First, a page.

Dec 10, 2014
Why pharma must rethink KOL strategy for emerging markets
Kendle Healthcare has done some work recently on identifying important stakeholders in emerging markets. These projects got me thinking about how the likes of India, Brazil, China and other BRIC-MT countries are representative of an ever-evolving KOL landscape, particularly with regard to market access procedures.
When this occurs, the pool of healthcare professionals whose opinions we most value spills out of the clinic and into the domain of public policy. In market access jargon, we’re witnessing a shift from a physician-centric model to a payor-driven model.
As markets develop, the decision on what to prescribe tends to get further and further away from the prescriber. When this occurs, the pool of healthcare professionals whose opinions we most value spills out of the clinic and into the domain of public policy. In market access jargon, we’re witnessing a shift from a physician-centric model to a payor-driven model. This spillage has yet to occur in many emerging markets, and policy-making bodies that make decisions on, say, drug reimbursement are often yet to be firmly established.
Take China as an example. With a population of 1.3 billion, and with ever better standards of living and increased urbanisation, we know there’s a trend towards modern medicine (as opposed to Chinese traditional medicine). In contrast to Western countries, a staggering proportion of these modern medicines are available through unregulated online channels and are widely self-administered, as opposed to being prescribed through primary care. However, severe conditions are still treated in hospital. And, as one of our KOL interviewees on Beijing’s healthcare front line suggested to me, chiefs of medicine in individual hospitals tend to be as important to drug policy in their local areas as the centralised bodies that govern them.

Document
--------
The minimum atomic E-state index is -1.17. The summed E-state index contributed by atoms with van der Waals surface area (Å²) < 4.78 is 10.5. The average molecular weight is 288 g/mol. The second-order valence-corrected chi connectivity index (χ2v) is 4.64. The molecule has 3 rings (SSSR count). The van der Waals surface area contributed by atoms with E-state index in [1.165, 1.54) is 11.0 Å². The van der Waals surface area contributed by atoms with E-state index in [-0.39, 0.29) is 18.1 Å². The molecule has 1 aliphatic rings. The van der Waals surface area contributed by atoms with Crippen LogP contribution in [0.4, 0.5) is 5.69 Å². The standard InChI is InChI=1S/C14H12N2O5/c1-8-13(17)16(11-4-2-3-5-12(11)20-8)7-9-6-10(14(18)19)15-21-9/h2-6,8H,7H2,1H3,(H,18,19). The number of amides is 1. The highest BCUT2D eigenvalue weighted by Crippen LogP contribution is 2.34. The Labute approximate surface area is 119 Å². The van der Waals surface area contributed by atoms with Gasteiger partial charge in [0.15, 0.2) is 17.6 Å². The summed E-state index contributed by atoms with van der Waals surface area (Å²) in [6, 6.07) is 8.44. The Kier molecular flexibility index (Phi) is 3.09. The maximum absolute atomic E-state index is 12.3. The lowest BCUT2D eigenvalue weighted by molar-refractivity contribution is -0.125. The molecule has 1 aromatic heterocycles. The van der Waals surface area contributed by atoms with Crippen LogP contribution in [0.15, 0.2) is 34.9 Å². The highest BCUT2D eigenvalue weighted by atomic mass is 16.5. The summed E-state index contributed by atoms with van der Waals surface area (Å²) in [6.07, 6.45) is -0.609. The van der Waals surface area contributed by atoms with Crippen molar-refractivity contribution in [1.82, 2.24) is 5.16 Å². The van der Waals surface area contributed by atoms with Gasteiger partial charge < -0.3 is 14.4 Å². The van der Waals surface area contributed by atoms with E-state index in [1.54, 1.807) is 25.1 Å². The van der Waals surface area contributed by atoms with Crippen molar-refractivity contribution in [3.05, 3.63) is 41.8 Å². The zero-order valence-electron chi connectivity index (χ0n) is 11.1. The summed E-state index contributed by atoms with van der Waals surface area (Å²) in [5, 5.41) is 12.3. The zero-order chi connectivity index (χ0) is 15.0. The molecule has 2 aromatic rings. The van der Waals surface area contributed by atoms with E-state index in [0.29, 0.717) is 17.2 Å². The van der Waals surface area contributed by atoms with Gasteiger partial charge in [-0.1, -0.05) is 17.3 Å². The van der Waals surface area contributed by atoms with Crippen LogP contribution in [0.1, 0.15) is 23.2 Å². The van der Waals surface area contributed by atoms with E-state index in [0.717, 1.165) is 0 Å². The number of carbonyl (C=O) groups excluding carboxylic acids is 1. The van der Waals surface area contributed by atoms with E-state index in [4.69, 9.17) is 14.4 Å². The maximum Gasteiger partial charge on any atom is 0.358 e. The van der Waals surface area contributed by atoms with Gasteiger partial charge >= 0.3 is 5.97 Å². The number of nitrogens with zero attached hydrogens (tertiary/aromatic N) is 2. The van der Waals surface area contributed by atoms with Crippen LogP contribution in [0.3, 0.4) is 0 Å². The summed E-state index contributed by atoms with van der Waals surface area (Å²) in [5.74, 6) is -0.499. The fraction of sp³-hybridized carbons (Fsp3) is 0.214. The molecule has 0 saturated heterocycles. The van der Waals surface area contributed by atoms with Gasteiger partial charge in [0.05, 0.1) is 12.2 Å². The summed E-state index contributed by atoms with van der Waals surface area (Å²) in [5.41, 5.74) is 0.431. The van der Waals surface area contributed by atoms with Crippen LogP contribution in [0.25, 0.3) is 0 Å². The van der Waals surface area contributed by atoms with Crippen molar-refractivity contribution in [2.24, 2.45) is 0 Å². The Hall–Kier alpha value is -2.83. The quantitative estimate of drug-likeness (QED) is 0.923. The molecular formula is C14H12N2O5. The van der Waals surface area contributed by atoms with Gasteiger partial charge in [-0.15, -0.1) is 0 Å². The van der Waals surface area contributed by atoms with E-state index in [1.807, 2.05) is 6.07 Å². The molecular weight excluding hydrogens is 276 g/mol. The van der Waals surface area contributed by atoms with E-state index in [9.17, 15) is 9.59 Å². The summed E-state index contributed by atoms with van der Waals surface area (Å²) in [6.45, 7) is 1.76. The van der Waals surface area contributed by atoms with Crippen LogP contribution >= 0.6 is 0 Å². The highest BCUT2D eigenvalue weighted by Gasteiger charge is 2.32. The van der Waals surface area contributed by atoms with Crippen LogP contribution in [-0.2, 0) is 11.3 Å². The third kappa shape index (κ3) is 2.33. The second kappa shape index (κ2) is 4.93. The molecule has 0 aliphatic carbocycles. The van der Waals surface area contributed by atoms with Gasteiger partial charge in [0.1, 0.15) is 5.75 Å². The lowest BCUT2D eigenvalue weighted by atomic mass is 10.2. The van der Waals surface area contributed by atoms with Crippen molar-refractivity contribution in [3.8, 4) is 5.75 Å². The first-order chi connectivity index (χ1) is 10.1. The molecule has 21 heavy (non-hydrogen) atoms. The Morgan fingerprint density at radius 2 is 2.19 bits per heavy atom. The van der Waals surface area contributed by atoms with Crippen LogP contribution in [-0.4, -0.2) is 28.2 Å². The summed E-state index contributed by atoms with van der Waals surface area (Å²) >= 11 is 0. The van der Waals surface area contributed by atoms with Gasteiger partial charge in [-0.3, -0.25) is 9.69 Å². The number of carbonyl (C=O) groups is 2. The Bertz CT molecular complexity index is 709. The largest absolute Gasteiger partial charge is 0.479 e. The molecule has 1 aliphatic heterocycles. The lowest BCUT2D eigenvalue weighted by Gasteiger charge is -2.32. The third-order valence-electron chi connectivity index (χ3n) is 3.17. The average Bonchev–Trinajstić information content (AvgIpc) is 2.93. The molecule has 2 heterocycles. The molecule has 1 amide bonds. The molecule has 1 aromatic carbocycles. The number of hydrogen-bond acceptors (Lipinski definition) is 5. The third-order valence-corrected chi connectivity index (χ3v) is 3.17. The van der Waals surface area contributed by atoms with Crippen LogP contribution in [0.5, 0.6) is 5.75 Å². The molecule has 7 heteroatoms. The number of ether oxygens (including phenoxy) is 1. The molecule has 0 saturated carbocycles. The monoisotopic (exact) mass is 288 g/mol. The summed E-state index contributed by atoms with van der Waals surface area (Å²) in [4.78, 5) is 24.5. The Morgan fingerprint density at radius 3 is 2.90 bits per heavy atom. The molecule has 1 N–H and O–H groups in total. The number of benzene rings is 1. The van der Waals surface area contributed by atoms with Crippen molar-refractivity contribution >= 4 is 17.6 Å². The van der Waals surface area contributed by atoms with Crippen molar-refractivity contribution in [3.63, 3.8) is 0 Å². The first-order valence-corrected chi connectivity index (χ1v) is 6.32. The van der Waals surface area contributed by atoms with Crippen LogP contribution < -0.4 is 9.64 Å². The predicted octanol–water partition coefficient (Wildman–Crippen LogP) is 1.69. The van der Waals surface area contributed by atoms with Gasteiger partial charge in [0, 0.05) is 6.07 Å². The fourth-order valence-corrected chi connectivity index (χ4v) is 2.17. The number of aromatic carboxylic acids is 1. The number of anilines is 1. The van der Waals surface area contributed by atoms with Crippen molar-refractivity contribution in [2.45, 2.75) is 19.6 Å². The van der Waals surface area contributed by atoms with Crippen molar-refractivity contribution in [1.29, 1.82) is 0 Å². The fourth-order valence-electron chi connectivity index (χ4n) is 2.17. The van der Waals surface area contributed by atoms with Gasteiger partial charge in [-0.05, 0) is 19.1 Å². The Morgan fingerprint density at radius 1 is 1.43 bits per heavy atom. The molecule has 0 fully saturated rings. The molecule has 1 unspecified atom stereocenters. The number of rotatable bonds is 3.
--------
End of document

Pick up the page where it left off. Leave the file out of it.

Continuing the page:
With this in mind, it’s clear that pharma’s paramount concern should be deciding where to focus engagement efforts with opinion leaders in emerging markets. Balancing early engagement with individuals at the forefront of national decisions and collaboration with prescribers who make important decisions at a local level will benefit both industry and the health of local populations.